"On August 6, 1945, I was on my way to take off for Headquarters of the Southwest Pacific area in Manila when a radio telegram which had been relayed there was handed to me by my signal officer. Right then, I stopped thinking of the atom bomb which had wiped out Hiroshima that morning, stopped speculation about the effect of the coming entry of Russia into the Pacific War, even stopped thinking of the capitulation of Japan which we all knew was about to take place in a few days. Wherever I landed, I found that the whole Fifth Air Force felt the same, that we had lost a loved one, someone we had been glad to see out of combat and on his way home eight months before. Major Richard I. Bong of Poplar was dead...

"You see, we not only loved him, we boasted about him, we were proud of him. That's why each of us got a lump in our throats when we read that telegram about his death. Major Bong, Ace of American Aces in all our wars, is destined to hold the title for all time. With the weapons we possess today, no war of the future will last long enough for any pilot to run up 40 victories again.

"His country and the Air Force must never forget their number-one fighter pilot, who will inspire other fighter pilots and countless thousands of youngsters who will want to follow in his footsteps every time that any nation or coalition of nations dares to challenge our right to think, speak, and live as a free people."

Others praised Dick Bong as well:

"Major Richard Bong was an example of the tragic and terrible price we must pay to maintain principles of human rights, of greater value than life itself. This gallant Air Force hero will be remembered because he made his final contribution to aviation in the dangerous role of test pilot of an untried experimental plane, a deed that places him among the stout-hearted pioneers who gave their lives in the conquest of sky and space."

Eddie Rickenbacker, World War I Ace

"Major Bong was a boy in years. A modest, unassuming boy who, in demeanor and aspect, could well serve as a model for the ideal American lad. But in the performance of duty, in his ability to assume and carry out tasks beyond the call of that duty, he was poised, mature, and gallant as that renowned mirror of knighthood of whom it was said he was a perfect warrior, 'Without fear and without reproach.'"

Los Angeles Examiner, August 9, 1945

TALLY RECORD: 40 Confirmed, 8 Probables and 7 Damaged

DECORATIONS: Medal of Honor, Distinguished Service Cross, Silver Star with one Oak Leaf Cluster, Distinguished Flying Cross with six OLCs, Air Medal with 14 OLCs, the American Campaign Medal, the American Defense Service Medal, the Asiatic-Pacific Campaign Medal with one Silver Service Star, the Philippine Liberation Medal, the World War II Victory Medal, the Australian Distinguished Flying Cross, and the Distinguished Unit Citation with one Oak Leaf Cluster awarded to the 49th Fighter Group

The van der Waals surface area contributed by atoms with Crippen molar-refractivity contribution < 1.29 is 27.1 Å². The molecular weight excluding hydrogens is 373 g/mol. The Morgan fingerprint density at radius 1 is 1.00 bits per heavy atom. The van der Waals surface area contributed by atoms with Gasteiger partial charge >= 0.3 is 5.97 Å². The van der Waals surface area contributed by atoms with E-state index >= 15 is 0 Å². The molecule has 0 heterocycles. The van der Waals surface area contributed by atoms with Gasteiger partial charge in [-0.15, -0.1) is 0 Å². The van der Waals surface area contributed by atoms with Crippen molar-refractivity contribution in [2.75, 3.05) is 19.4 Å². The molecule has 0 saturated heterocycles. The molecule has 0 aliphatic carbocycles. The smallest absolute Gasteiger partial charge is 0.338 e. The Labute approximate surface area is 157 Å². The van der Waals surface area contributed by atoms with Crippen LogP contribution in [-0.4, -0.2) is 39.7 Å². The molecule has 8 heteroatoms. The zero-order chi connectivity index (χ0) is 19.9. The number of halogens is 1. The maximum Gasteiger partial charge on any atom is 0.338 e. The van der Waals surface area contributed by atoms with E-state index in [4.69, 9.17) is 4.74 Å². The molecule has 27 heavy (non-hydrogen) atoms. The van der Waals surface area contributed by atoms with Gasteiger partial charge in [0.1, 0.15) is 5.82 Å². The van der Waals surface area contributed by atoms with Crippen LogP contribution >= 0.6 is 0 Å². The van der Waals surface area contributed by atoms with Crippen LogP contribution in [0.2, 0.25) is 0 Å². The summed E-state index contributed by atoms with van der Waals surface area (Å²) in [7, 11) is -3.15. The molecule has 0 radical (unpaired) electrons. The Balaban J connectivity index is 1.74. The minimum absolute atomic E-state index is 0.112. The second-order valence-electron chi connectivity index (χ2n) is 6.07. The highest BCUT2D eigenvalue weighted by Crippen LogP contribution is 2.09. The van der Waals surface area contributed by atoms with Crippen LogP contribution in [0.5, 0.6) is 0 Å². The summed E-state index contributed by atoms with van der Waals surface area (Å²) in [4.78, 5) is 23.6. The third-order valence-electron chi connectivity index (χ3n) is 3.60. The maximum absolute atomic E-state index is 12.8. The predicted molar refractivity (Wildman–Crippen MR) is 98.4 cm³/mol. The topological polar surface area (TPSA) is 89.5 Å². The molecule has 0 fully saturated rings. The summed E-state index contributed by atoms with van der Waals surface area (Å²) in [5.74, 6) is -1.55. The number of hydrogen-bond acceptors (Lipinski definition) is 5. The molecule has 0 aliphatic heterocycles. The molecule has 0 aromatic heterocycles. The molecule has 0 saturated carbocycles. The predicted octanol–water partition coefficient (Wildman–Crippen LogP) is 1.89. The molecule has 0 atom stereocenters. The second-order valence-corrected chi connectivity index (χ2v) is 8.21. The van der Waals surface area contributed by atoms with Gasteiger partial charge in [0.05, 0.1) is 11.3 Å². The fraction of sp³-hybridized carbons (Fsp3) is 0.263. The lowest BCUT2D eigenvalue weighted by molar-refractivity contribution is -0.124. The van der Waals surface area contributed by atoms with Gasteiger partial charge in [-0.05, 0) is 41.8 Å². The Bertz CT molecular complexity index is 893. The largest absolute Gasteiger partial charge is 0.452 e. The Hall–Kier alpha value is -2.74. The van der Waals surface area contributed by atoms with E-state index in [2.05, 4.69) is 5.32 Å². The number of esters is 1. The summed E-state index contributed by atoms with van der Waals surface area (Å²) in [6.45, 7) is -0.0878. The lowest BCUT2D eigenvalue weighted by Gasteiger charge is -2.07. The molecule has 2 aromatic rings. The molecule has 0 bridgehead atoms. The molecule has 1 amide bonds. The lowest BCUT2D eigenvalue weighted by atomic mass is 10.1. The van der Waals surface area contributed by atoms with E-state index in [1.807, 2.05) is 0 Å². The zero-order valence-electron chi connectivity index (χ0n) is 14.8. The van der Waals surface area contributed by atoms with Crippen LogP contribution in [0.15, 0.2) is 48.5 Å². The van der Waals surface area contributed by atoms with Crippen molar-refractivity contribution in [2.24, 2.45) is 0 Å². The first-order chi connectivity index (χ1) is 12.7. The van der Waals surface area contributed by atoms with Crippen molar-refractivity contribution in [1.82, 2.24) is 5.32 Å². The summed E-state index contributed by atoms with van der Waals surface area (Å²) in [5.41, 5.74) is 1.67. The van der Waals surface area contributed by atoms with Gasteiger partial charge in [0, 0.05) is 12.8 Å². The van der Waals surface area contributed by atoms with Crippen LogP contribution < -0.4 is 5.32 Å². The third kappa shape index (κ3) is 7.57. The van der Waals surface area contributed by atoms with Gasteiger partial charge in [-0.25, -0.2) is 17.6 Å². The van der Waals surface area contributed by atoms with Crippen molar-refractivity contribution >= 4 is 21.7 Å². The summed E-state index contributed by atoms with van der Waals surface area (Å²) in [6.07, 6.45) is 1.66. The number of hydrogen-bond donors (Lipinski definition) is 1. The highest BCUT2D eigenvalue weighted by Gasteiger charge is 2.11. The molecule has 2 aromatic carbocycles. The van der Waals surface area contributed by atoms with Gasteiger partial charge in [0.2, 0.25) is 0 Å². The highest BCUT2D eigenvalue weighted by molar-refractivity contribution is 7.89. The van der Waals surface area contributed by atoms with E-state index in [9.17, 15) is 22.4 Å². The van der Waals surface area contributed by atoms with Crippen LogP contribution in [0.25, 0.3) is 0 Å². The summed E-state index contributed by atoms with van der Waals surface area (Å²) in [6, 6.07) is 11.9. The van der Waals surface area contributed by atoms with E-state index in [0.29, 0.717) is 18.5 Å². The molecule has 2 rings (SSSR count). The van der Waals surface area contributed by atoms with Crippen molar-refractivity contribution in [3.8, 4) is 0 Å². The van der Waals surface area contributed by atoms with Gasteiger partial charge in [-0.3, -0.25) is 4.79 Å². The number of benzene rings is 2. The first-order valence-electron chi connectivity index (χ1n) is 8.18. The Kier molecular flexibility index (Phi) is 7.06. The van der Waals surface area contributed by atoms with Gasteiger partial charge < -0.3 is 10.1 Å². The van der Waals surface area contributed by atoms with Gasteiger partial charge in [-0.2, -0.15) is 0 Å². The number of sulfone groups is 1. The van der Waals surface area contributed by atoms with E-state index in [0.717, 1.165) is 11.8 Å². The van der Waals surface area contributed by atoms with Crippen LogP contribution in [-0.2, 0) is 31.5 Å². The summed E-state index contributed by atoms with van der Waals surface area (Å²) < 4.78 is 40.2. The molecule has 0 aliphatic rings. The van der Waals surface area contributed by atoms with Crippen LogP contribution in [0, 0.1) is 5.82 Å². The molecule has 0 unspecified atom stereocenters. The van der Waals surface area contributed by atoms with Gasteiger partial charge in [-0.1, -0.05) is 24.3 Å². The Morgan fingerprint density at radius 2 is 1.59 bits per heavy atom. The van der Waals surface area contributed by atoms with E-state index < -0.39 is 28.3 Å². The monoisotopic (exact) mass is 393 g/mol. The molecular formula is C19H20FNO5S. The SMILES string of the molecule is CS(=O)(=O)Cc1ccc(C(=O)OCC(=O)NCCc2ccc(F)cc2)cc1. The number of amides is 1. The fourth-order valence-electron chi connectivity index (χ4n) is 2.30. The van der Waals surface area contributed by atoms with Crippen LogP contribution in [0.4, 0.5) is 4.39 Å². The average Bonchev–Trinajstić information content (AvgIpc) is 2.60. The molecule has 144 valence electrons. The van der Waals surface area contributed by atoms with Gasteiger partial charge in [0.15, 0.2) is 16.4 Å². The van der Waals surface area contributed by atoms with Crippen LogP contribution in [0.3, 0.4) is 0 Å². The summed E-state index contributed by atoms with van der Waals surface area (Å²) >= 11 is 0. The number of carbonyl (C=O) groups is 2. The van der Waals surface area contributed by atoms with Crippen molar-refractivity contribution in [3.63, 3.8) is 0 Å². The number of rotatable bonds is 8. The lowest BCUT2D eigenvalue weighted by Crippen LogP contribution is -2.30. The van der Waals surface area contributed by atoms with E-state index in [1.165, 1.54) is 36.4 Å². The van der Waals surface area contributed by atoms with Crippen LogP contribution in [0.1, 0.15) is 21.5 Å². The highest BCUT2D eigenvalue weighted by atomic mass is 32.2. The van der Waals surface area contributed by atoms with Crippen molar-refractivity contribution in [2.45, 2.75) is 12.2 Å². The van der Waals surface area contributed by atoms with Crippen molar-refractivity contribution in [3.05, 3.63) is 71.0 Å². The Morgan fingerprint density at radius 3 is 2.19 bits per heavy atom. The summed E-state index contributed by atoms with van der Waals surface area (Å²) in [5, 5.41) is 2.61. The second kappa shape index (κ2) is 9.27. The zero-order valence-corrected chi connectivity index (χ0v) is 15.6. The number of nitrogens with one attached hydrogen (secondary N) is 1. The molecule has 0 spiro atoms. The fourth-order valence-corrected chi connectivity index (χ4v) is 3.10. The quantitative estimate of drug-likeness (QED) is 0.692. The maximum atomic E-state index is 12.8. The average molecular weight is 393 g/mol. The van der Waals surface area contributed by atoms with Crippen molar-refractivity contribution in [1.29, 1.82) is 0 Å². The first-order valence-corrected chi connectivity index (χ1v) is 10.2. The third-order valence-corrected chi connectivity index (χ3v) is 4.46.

Major Bong was also honored when the airport at Superior, Wisconsin, was named the Richard Bong Airport. In his hometown of Poplar, there is a Bong Memorial room in the Poplar High School that includes his uniform, all twenty-six of his decorations, photographs, newspaper clippings and even a fragment of the plane in which he was killed. Outside is mounted a P-38 Lightning fighter, similar to the one he flew.


Medal of Honor


Rank and organization: Major, U.S. Army Air Corps. Place and date: Over Borneo and Leyte, 10 October to 15 November 1944. Entered service at: Poplar, Wis. Birth: Poplar, Wis. G.O. No.: 90, 8 December 1944.

Citation: For conspicuous gallantry and intrepidity in action above and beyond the call of duty in the Southwest Pacific area from 10 October to 15 November 1944. Though assigned to duty as gunnery instructor and neither required nor expected to perform combat duty, Maj. Bong voluntarily and at his own urgent request engaged in repeated combat missions, including unusually hazardous
sorties over Balikpapan, Borneo, and in the Leyte area of the Philippines. His aggressiveness and daring resulted in his shooting down 8 enemy airplanes during this period.


Bong's P-38D Lightning

Richard I. Bong Heritage Center